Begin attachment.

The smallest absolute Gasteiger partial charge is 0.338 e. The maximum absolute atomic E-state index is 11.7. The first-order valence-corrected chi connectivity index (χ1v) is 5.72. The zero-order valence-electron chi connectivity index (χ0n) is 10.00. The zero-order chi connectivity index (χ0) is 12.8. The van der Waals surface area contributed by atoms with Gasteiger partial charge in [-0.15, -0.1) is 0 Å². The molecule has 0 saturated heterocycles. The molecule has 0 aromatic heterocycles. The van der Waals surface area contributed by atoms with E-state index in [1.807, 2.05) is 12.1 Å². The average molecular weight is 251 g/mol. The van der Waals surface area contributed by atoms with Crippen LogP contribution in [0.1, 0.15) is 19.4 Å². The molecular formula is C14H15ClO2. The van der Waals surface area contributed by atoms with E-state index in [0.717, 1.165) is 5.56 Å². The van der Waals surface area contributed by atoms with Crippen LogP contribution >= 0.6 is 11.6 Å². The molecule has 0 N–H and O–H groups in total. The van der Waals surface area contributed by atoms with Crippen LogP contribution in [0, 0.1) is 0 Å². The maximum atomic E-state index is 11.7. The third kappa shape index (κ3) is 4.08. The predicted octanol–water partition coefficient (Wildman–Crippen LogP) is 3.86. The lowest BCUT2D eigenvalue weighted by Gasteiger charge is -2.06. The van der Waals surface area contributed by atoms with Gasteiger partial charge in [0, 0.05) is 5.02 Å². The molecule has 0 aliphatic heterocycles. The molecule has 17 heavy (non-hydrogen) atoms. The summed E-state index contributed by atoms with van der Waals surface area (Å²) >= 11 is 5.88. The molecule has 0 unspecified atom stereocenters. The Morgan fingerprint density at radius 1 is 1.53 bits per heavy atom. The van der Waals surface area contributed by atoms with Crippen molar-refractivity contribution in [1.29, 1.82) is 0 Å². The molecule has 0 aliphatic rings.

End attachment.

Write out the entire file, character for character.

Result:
The smallest absolute Gasteiger partial charge is 0.338 e. The maximum absolute atomic E-state index is 11.7. The first-order valence-corrected chi connectivity index (χ1v) is 5.72. The zero-order valence-electron chi connectivity index (χ0n) is 10.00. The zero-order chi connectivity index (χ0) is 12.8. The van der Waals surface area contributed by atoms with Gasteiger partial charge in [-0.15, -0.1) is 0 Å². The molecule has 0 saturated heterocycles. The molecule has 0 aromatic heterocycles. The van der Waals surface area contributed by atoms with E-state index in [1.807, 2.05) is 12.1 Å². The average molecular weight is 251 g/mol. The van der Waals surface area contributed by atoms with Crippen LogP contribution in [0.1, 0.15) is 19.4 Å². The molecular formula is C14H15ClO2. The van der Waals surface area contributed by atoms with E-state index in [0.717, 1.165) is 5.56 Å². The van der Waals surface area contributed by atoms with Crippen LogP contribution >= 0.6 is 11.6 Å². The molecule has 0 N–H and O–H groups in total. The van der Waals surface area contributed by atoms with Crippen LogP contribution in [0, 0.1) is 0 Å². The maximum atomic E-state index is 11.7. The third kappa shape index (κ3) is 4.08. The predicted octanol–water partition coefficient (Wildman–Crippen LogP) is 3.86. The lowest BCUT2D eigenvalue weighted by Gasteiger charge is -2.06. The van der Waals surface area contributed by atoms with Gasteiger partial charge in [0, 0.05) is 5.02 Å². The molecule has 0 aliphatic heterocycles. The molecule has 17 heavy (non-hydrogen) atoms. The summed E-state index contributed by atoms with van der Waals surface area (Å²) >= 11 is 5.88. The molecule has 0 unspecified atom stereocenters. The Morgan fingerprint density at radius 1 is 1.53 bits per heavy atom. The van der Waals surface area contributed by atoms with Crippen molar-refractivity contribution in [1.29, 1.82) is 0 Å². The molecule has 0 aliphatic rings.